Enter Title, Author, ISBN, etc.
Use arrow tabs for subcategories
Title: Pauline Language and the Pastoral Epistles: A Study of Linguistic Variation in the Corpus Paulinum
Author: Nes, Jermo van
Publisher: Brill; Publication Date: 2017
Hardcover; ISBN: 9789004358416
Volumes: 1; Pages:
List Price in Hardcover: $182.00 Our price: $153.99
(Add to Cart button is at the bottom of this page)
In Pauline Language and the Pastoral Epistles Jermo van Nes questions the common assumption in New Testament scholarship that language variation is necessarily due to author variation. By using the so-called Pastoral Epistles (PE) as a test-case, Van Nes demonstrates by means of statistical linguistics that only one out of five of their major lexical and syntactic peculiarities differs significantly from other Pauline writings. Most of the PE's linguistic peculiarities are shown to differ considerably in the Corpus Paulinum, but modern studies in classics and linguistics suggest that factors other than author variation account equally if not better for this variation. Since all of these explanatory factors are compatible with current authorship hypotheses of the PE, Van Nes suggests to no longer use language as a criterion in debates about their authenticity.
Table of Contents:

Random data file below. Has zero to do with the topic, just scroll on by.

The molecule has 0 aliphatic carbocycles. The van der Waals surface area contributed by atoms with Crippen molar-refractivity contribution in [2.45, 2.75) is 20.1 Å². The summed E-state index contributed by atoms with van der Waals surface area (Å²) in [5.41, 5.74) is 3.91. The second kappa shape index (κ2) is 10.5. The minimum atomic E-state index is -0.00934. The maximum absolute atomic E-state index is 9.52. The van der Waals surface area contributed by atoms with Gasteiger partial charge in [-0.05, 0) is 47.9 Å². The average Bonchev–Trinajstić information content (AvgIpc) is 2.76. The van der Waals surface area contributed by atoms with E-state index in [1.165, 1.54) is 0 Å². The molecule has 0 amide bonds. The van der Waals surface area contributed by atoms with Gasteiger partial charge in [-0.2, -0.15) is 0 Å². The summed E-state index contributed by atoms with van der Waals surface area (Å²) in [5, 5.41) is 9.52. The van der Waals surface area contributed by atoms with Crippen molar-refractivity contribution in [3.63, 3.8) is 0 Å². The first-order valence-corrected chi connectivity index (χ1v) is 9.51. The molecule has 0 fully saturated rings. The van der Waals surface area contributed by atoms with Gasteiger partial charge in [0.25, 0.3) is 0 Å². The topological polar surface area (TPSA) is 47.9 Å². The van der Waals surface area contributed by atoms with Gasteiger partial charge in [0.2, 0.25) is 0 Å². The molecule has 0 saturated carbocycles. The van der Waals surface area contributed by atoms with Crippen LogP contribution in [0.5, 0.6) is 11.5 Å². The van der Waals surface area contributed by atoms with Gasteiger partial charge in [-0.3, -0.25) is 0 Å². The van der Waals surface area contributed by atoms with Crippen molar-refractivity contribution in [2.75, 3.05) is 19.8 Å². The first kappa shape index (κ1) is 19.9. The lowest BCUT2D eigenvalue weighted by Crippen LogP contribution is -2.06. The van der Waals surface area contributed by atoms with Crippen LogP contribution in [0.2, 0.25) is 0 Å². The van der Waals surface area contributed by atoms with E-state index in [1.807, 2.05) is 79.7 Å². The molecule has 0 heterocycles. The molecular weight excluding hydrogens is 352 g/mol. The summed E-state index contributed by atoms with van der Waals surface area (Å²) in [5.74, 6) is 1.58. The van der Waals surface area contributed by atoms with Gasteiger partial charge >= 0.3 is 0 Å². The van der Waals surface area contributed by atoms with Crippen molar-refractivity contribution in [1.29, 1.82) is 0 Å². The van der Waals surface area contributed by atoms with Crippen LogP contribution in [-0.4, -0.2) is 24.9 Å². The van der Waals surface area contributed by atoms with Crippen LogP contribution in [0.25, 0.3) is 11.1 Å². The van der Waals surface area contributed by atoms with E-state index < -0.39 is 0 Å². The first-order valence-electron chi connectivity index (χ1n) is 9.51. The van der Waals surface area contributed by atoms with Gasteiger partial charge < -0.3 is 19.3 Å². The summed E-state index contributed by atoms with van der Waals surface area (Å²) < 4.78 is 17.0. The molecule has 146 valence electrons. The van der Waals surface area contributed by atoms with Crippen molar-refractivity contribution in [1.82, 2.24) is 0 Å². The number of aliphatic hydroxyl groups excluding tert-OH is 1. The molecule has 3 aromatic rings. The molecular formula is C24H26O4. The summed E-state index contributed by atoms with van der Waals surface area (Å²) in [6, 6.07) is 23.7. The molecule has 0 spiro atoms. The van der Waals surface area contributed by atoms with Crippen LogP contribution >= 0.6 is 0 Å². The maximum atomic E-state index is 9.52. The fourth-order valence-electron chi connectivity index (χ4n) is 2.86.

Contents Acknowledgements List of Tables List of Figures List of Abbreviations Introduction Part 1 The Linguistic Problem of the Pastoral Epistles 1 Origins of the Problem: Founding Figures 1.0 Introduction 1.1 E. Evanson 1.2 F. D. E. Schleiermacher 1.3 J. G. Eichhorn 1.4 H. J. Holtzmann 1.5 P. N. Harrison 1.6 Conclusion 2 Constituents of the Problem: Linguistic Peculiarities 2.0 Introduction 2.1 Peculiarities of Vocabulary 2.1.1 Grecisms 2.1.2 Un-Paulinisms 2.2 Peculiarities of Syntax 2.2.1 ?? 2.2.2 Articles 2.2.3 Prepositions 2.2.1 Univariate Statistics 2.2.2 Multivariate Statistics 2.3 Conclusion 3 Solutions to the Problem: Authorship Hypotheses 3.0 Introduction 3.1 Orthonymity Hypotheses 3.1.1 Statistical Fallacies 3.1.2 Derivative Words 3.1.3 Preformed Traditions 3.1.4 Age 3.1.5 Addressees 3.1.6 Subject Matter 3.1.7 Textuality (versus Orality) 3.1.8 Stylistic Adaptation 3.1.9 Register 3.1.1 Luke 3.1.2 Tychicus 3.2 Pseudonymity Hypotheses 3.2.1 Luke 3.2.2 Timothy 3.2.3 Polycarp 3.3 Partial Orthonymity Hypotheses 3.4 Conclusion Part 2 The Linguistic Problem of the Pastoral Epistles Reconsidered 4 Approaching the Problem: Methodological Considerations 4.0 Introduction 4.1 Linguistic Criticism 4.2 Towards a Linguistic Analysis of the Corpus Paulinum 4.2.1 Consistency Model 4.2.2 Resemblance Model 4.2.3 Population Model 4.2.1 Quantitative Analysis 4.2.2 Qualitative Analysis 4.2.1 Post-Pauline Interpolations? 4.2.2 Co-authors and/or Secretaries? 4.3 Conclusion 5 Pauline Vocabulary: New Perspectives 5.0 Introduction 5.1 Hapax Legomena 5.1.1 Quotations 5.1.2 Proper Nouns 5.1.3 Productivity 5.1.4 Age 5.2 Lexical Richness 5.2.1 Emotionality 5.2.2 Age 5.2.3 Topicality 5.2.4 Textuality (versus Orality) 5.3 Missing Indeclinables 5.3.1 Subjectivity 5.3.2 Emotionality 5.3.3 Textuality (versus Orality) 5.4 Conclusion 6 Pauline Syntax: New Perspectives 6.0 Introduction 6.1. Interclausal Relations 6.1.1 Parataxis 6.1.2 Hypotaxis 6.1.1 Age 6.1.2 Textuality (versus Orality) 6.2 Structural Irregularities 6.2.1 Parentheses 6.2.2 Anacolutha 6.2.3 Ellipses 6.2.1 Emotionality 6.2.2 Textuality (versus Orality) 6.3 Conclusion Conclusion Appendix 1 Hapax Legomena in the Corpus Paulinum Appendix 2 Lexical Richness in the Corpus Paulinum Appendix 3 Missing Indeclinables in the Corpus Paulinum Appendix 4 Interclausal Relations in the Corpus Paulinum Appendix 5 Structural Irregularities in the Corpus Paulinum Bibliography Index of Modern Authors